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globalchange.umich.edu/.../lectures/speciation/speciation.html

Speciation as a Gradual Process Our understanding of speciation arising from reproductive isolation and the gradual evolution of reproductive isolating mechanisms should help us to appreciate why the biological species concept, and the test of reproductive isolation, may sometimes fail. If speciation is a gradual process, species may not yet be ...

en.wikipedia.org/wiki/Speciation

Speciation is the evolutionary process by which populations evolve to become distinct species. The biologist Orator F. Cook coined the term in 1906 for cladogenesis, the splitting of lineages, as opposed to anagenesis, phyletic evolution within lineages.

www.britannica.com/science/speciation

Examples of allopatric speciation abound, and the process is considered the dominant form of speciation in organisms that engage in sexual reproduction. Darwin’s finches on the Galapagos Islands, which may have speciated allopatrically because of volcanic eruptions that divided populations, is a famous example.

agron-www.agron.iastate.edu/.../Content/ChangeCommun/speciation.html

Speciation. Speciation Process of speciation Reproductive isolating mechanisms 2 dimensions of evolution Modes of speciation. No single weed species dominates a crop production field or an agroecosystem. Usually several weed species coexist in a field to exploit the diverse resources unused by crop plants (inter-specific diversity).

www.reference.com/science/steps-speciation-6485dcd1ffcba2fe

The steps of speciation are reproductive isolation and genetic change. In many cases, reproductive isolation occurs prior to genetic changes, but they can happen simultaneously as well. In either case, speciation results in a new species that cannot breed with its species of origin.

en.wikipedia.org/wiki/Peripatry

Peripatric speciation is a mode of speciation in which a new species is formed from an isolated peripheral population.: 105 Since peripatric speciation resembles allopatric speciation, in that populations are isolated and prevented from exchanging genes, it can often be difficult to distinguish between them.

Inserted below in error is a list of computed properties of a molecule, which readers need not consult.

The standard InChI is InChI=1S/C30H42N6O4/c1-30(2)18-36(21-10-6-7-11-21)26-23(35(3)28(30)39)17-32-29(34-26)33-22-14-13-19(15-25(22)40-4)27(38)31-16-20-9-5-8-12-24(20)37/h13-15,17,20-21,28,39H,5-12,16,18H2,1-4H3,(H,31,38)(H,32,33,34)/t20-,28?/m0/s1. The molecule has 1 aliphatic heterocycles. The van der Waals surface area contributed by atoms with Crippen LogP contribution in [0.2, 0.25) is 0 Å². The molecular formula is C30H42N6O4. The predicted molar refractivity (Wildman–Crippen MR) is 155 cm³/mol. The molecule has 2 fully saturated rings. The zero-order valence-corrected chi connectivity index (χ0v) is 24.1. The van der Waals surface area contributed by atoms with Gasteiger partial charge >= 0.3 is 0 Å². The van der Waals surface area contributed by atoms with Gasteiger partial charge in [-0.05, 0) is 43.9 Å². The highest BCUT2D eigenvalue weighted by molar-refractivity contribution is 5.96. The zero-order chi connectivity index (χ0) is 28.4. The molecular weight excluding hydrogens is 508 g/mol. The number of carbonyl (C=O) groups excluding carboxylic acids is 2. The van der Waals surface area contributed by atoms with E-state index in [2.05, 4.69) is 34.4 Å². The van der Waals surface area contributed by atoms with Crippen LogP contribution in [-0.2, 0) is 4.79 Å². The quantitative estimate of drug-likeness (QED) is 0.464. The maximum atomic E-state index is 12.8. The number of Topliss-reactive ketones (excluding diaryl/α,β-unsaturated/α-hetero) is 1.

www.sciencedaily.com/terms/speciation.htm

Speciation refers to the evolutionary process by which new biological species arise. There are three main ideas concerning the emergence of new species (Modes of Speciation), each based on the ...

answers.yahoo.com/question/index?qid=20090220212924AAlRNmT

Best Answer: speciation, or the divergence of a population into separate species, can take two forms: allopatric, where a physical barrier seperates populations (darwin's finches), and sympatric, where a population sharing a geographic location is forced by environmental factors to diverge. once they have ...

biologydictionary.net/speciation

Speciation is a process within evolution that leads to the formation of new, distinct species that are reproductively isolated from one another. Anagenesis, or ‘phyletic evolution’, occurs when evolution acts to create new species, which are distinct from their ancestors, along a single lineage, through gradual changes in physical or genetic traits.

www.ncbi.nlm.nih.gov/books/NBK22000

When we examine the living world we see that individual organisms are usually clustered into collections that resemble each other more or less closely and are clearly distinct from other clusters. A close examination of a sibship of Drosophila will show differences in bristle number, eye size, and details of color pattern from fly to fly, but an entomologist has no difficulty whatsoever in ...